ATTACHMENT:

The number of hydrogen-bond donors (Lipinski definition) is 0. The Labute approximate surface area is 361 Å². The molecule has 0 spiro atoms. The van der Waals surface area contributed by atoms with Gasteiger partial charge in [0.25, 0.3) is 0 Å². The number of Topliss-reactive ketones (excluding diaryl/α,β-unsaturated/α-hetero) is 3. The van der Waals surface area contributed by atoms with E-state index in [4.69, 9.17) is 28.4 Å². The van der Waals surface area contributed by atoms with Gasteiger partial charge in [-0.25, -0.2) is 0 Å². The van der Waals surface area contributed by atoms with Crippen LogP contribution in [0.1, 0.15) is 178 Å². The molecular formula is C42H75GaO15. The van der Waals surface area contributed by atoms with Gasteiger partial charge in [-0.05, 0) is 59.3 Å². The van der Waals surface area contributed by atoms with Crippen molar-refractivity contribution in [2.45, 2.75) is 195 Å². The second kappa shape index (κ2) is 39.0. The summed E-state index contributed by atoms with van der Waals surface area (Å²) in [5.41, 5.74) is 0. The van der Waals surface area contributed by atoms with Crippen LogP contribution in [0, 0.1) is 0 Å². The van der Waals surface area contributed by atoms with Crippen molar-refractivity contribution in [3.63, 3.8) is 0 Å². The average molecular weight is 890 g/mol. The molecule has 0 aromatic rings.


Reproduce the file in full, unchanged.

The number of hydrogen-bond donors (Lipinski definition) is 0. The Labute approximate surface area is 361 Å². The molecule has 0 spiro atoms. The van der Waals surface area contributed by atoms with Gasteiger partial charge in [0.25, 0.3) is 0 Å². The number of Topliss-reactive ketones (excluding diaryl/α,β-unsaturated/α-hetero) is 3. The van der Waals surface area contributed by atoms with E-state index in [4.69, 9.17) is 28.4 Å². The van der Waals surface area contributed by atoms with Gasteiger partial charge in [-0.25, -0.2) is 0 Å². The van der Waals surface area contributed by atoms with Crippen LogP contribution in [0.1, 0.15) is 178 Å². The molecular formula is C42H75GaO15. The van der Waals surface area contributed by atoms with Gasteiger partial charge in [-0.05, 0) is 59.3 Å². The van der Waals surface area contributed by atoms with Crippen molar-refractivity contribution in [2.45, 2.75) is 195 Å². The second kappa shape index (κ2) is 39.0. The summed E-state index contributed by atoms with van der Waals surface area (Å²) in [5.41, 5.74) is 0. The van der Waals surface area contributed by atoms with Crippen LogP contribution in [0, 0.1) is 0 Å². The van der Waals surface area contributed by atoms with Crippen molar-refractivity contribution in [3.63, 3.8) is 0 Å². The average molecular weight is 890 g/mol. The molecule has 0 aromatic rings.